Kari Lake, the GOP candidate for Arizona’s governorship, has announced an appeal related to her 2022 midterm election lawsuit. She alleges that fresh evidence points to deliberate misconduct by Maricopa County officials during the election.
On September 16, Lake took to the social media platform X, previously known as Twitter, to state: “New evidence produced by Maricopa STRONGLY suggests County officials intentionally sabotaged the 2022 General Election, then gave false testimony attempting to cover up their misconduct.”
The appeal, lodged with the Arizona Court of Appeals, accuses Scott Jarrett, a senior Maricopa County elections official, of providing misleading testimony about Election Day complications in November 2022. On that particular day, Maricopa County representatives reported printer malfunctions with voting machines, prompting some voters to relocate to alternative polling stations. The appeal document elaborates: “BOD” stands for “ballot on demand.” “In reality, vote-center tabulators rejected BOD-printed ballots at a rate of over 7,000 every 30 minutes from 6:30 am, shortly after the polls opened, through 8:00 pm, after the polls closed.”
Lake’s appeal further claims that these disruptions resulted in extended waiting times, potentially disenfranchising a significant number of predominantly Republican voters. The appeal warns that “Arizona elections are now in uncharted territory.” As of now, neither Jarrett nor Maricopa County has issued a public statement addressing Lake’s appeal. When The Epoch Times reached out to Maricopa County for a statement on September 17, no response was provided.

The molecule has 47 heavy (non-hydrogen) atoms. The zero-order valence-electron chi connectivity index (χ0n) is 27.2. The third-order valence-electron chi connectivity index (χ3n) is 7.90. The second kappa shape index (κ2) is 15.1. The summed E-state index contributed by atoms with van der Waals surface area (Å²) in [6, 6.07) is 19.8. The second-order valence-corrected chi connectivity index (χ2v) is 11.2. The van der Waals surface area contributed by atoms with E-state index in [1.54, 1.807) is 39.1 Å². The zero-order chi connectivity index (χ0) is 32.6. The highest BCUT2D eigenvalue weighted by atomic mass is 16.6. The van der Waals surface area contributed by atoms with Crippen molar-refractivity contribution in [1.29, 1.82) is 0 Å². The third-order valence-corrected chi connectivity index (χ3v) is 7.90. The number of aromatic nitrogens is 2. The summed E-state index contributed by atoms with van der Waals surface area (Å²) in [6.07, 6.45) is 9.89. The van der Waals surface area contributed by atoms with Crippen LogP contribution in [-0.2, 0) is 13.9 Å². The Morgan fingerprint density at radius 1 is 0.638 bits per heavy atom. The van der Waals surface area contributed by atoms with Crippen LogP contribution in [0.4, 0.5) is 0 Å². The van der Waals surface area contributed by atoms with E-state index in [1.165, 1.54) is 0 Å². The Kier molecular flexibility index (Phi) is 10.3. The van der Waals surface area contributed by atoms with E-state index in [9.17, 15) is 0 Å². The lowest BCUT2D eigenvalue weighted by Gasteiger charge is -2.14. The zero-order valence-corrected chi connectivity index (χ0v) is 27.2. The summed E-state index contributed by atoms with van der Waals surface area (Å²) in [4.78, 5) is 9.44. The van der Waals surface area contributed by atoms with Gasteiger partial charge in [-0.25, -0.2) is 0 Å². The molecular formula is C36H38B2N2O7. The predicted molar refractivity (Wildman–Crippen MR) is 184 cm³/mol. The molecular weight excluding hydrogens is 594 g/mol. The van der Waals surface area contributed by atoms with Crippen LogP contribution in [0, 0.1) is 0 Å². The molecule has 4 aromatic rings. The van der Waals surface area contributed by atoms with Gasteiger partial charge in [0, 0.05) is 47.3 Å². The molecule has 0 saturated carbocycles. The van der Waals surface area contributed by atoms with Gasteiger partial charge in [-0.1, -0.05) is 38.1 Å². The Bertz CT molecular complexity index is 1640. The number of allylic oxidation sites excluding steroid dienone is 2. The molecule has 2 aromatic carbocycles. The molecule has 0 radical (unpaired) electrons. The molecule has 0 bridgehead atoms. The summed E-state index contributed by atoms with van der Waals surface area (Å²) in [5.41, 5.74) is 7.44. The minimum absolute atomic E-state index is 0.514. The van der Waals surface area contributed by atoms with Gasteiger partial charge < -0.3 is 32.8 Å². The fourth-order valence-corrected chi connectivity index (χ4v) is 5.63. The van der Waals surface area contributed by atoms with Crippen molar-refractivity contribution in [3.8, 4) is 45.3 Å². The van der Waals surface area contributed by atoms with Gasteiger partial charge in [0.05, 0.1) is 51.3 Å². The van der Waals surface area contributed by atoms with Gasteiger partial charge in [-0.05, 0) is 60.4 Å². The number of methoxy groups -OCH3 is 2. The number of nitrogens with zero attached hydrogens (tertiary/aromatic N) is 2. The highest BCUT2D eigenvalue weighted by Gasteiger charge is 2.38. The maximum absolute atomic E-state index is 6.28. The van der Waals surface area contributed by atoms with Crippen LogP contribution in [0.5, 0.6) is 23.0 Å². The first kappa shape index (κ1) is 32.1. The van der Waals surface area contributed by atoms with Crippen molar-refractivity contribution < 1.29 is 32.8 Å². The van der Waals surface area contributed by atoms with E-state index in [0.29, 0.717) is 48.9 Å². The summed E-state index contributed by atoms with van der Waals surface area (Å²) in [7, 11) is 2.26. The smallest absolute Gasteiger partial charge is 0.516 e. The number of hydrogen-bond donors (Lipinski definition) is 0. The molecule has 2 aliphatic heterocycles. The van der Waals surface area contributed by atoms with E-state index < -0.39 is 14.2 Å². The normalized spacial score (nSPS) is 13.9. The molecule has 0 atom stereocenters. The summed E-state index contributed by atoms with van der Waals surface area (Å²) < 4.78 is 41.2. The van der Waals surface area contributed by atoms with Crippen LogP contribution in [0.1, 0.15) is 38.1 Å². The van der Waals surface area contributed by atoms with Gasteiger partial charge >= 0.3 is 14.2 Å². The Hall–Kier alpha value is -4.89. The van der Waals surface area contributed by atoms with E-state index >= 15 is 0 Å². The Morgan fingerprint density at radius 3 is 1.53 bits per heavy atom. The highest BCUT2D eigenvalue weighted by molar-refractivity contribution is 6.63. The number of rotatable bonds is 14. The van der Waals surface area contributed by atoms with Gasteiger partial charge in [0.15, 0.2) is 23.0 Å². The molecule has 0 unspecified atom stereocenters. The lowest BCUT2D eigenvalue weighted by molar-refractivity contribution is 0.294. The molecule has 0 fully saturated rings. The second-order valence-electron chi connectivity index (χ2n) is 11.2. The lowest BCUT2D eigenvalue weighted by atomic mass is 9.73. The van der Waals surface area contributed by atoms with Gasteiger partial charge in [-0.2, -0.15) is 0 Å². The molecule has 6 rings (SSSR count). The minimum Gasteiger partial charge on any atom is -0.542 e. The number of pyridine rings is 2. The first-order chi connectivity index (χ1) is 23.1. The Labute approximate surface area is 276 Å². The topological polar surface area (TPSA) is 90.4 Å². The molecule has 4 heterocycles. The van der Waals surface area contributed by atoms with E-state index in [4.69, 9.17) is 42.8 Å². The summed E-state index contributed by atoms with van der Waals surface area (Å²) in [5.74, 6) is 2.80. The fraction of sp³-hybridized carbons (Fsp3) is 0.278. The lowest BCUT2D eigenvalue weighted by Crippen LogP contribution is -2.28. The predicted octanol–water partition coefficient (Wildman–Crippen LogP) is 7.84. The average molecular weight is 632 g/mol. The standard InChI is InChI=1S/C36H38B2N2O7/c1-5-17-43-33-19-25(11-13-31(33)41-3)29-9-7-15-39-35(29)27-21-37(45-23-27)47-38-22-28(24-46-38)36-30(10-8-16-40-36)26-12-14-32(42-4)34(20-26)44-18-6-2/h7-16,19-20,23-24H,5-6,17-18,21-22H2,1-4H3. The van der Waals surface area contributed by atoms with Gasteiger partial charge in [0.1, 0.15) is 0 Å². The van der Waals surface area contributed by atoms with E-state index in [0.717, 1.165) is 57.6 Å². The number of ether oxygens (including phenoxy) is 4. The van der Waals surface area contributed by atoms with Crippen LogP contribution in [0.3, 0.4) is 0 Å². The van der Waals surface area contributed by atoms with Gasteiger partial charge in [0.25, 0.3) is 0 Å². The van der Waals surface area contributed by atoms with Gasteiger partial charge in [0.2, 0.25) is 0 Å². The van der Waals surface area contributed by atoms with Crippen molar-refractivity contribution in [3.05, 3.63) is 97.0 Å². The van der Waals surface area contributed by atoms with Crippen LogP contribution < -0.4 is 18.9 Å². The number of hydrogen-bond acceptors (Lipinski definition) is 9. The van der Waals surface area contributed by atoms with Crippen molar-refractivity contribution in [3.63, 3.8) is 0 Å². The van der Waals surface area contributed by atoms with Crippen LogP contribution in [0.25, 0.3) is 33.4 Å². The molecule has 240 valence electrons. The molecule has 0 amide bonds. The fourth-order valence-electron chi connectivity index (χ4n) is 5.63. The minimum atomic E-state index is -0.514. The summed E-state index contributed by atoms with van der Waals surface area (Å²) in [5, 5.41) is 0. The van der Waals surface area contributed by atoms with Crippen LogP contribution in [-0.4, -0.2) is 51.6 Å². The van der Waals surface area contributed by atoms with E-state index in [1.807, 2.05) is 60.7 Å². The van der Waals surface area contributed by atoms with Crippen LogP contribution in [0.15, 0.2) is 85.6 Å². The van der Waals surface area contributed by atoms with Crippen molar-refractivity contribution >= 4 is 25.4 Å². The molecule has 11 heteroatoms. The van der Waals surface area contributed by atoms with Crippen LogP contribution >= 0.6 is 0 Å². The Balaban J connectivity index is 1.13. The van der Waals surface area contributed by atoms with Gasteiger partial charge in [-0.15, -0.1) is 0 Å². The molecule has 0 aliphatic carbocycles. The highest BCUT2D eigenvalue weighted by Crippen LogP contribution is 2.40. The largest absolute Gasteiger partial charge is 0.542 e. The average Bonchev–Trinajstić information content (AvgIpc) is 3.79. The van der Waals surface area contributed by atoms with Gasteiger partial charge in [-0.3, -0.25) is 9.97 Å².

In the past, Maricopa County’s legal team has dismissed Lake’s allegations of deliberate wrongdoing linked to the Election Day printer glitches. Jarrett attributed the printing issues at certain polling locations to insufficiently dark toner, which led to some unreadable ballots being stored in a secure box for later counting.
Post the November midterm elections, Lake and her associates have pursued various legal actions to contest the election results. However, these efforts have been consistently dismissed by several judges. Despite these setbacks, Lake, previously a Fox local anchor, has not officially conceded the election. Her Democratic rival, Katie Hobbs, has already assumed the role of governor.
Earlier in July, Lake approached the Arizona Supreme Court with an appeal, asserting that around 8,000 ballots were misconfigured and unreadable on Election Day. Her primary lawsuit, filed the previous year, contended that numerous voters in Maricopa County were disenfranchised on Election Day.
In a separate legal matter, Lake recently sought to dismiss a defamation lawsuit initiated by Maricopa County Recorder Stephen Richer. Richer had previously alleged that Lake and her team falsely accused him of undermining the midterm elections, leading to threats against his life.
Lake’s motion to dismiss argued that while Richer has the right to challenge the defendants’ statements, Arizona law prohibits him from filing a lawsuit merely because he disagrees with their views. The motion further claimed that Richer’s public remarks about the lawsuit indicate an intent to infringe upon Lake’s freedom of speech.
In addition to her gubernatorial ambitions, Lake has hinted at a potential Senate run, challenging the seat currently occupied by Sen. Kyrsten Sinema, who transitioned from Democrat to independent. Speaking to Fox Business last month, Lake remarked, “I’m contemplating it,” adding, “I mean, I could go off and go back into media and make a fortune, but this is not the season for that.”